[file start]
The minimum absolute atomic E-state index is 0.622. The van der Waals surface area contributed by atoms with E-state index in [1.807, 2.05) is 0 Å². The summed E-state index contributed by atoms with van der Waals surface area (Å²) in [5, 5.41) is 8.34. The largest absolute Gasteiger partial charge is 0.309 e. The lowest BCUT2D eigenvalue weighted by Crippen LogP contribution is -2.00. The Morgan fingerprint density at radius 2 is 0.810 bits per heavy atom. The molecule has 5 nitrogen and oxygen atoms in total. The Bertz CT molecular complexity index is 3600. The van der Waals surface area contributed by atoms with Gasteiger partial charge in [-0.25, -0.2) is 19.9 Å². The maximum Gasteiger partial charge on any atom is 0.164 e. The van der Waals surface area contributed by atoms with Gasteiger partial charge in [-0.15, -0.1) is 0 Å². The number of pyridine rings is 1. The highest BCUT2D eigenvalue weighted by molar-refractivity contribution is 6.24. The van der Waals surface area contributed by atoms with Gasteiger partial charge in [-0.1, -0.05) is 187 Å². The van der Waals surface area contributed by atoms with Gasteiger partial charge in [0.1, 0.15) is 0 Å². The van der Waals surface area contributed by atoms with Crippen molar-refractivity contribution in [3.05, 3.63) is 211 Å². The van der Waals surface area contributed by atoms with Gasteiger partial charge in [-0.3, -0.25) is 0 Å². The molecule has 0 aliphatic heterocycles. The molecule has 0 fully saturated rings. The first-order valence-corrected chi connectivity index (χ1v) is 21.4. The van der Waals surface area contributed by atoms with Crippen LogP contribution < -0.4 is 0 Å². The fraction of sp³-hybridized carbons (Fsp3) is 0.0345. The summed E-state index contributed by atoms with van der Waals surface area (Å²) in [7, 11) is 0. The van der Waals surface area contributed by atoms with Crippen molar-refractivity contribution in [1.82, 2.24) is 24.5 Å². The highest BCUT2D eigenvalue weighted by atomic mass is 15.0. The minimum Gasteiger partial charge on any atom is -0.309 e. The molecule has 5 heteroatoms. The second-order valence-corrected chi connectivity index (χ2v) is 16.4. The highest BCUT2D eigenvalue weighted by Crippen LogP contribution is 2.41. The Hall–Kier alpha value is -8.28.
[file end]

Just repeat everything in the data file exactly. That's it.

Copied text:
The minimum absolute atomic E-state index is 0.622. The van der Waals surface area contributed by atoms with E-state index in [1.807, 2.05) is 0 Å². The summed E-state index contributed by atoms with van der Waals surface area (Å²) in [5, 5.41) is 8.34. The largest absolute Gasteiger partial charge is 0.309 e. The lowest BCUT2D eigenvalue weighted by Crippen LogP contribution is -2.00. The Morgan fingerprint density at radius 2 is 0.810 bits per heavy atom. The molecule has 5 nitrogen and oxygen atoms in total. The Bertz CT molecular complexity index is 3600. The van der Waals surface area contributed by atoms with Gasteiger partial charge in [-0.25, -0.2) is 19.9 Å². The maximum Gasteiger partial charge on any atom is 0.164 e. The van der Waals surface area contributed by atoms with Gasteiger partial charge in [-0.15, -0.1) is 0 Å². The number of pyridine rings is 1. The highest BCUT2D eigenvalue weighted by molar-refractivity contribution is 6.24. The van der Waals surface area contributed by atoms with Gasteiger partial charge in [-0.1, -0.05) is 187 Å². The van der Waals surface area contributed by atoms with Gasteiger partial charge in [0.1, 0.15) is 0 Å². The van der Waals surface area contributed by atoms with Crippen molar-refractivity contribution in [3.05, 3.63) is 211 Å². The van der Waals surface area contributed by atoms with Gasteiger partial charge in [-0.3, -0.25) is 0 Å². The molecule has 0 aliphatic heterocycles. The molecule has 0 fully saturated rings. The first-order valence-corrected chi connectivity index (χ1v) is 21.4. The van der Waals surface area contributed by atoms with Crippen LogP contribution < -0.4 is 0 Å². The fraction of sp³-hybridized carbons (Fsp3) is 0.0345. The summed E-state index contributed by atoms with van der Waals surface area (Å²) in [7, 11) is 0. The van der Waals surface area contributed by atoms with Crippen molar-refractivity contribution in [1.82, 2.24) is 24.5 Å². The highest BCUT2D eigenvalue weighted by atomic mass is 15.0. The minimum Gasteiger partial charge on any atom is -0.309 e. The molecule has 5 heteroatoms. The second-order valence-corrected chi connectivity index (χ2v) is 16.4. The highest BCUT2D eigenvalue weighted by Crippen LogP contribution is 2.41. The Hall–Kier alpha value is -8.28.